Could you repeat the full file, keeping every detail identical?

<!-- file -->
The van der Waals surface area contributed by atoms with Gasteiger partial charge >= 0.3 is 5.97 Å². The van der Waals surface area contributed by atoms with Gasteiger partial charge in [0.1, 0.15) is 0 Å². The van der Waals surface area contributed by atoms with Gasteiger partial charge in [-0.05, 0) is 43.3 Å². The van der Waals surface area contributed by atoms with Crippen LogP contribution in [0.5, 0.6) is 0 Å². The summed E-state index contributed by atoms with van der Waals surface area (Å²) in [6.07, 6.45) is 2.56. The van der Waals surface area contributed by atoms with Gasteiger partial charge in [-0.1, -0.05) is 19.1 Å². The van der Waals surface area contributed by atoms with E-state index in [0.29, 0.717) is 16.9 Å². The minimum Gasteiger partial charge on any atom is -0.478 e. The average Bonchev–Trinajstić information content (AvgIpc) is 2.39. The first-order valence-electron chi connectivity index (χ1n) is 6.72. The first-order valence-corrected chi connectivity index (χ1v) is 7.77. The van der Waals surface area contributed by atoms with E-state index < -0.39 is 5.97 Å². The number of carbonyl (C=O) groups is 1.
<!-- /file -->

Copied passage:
The van der Waals surface area contributed by atoms with Gasteiger partial charge >= 0.3 is 5.97 Å². The van der Waals surface area contributed by atoms with Gasteiger partial charge in [0.1, 0.15) is 0 Å². The van der Waals surface area contributed by atoms with Gasteiger partial charge in [-0.05, 0) is 43.3 Å². The van der Waals surface area contributed by atoms with Crippen LogP contribution in [0.5, 0.6) is 0 Å². The summed E-state index contributed by atoms with van der Waals surface area (Å²) in [6.07, 6.45) is 2.56. The van der Waals surface area contributed by atoms with Gasteiger partial charge in [-0.1, -0.05) is 19.1 Å². The van der Waals surface area contributed by atoms with E-state index in [0.29, 0.717) is 16.9 Å². The minimum Gasteiger partial charge on any atom is -0.478 e. The average Bonchev–Trinajstić information content (AvgIpc) is 2.39. The first-order valence-electron chi connectivity index (χ1n) is 6.72. The first-order valence-corrected chi connectivity index (χ1v) is 7.77. The van der Waals surface area contributed by atoms with E-state index < -0.39 is 5.97 Å². The number of carbonyl (C=O) groups is 1.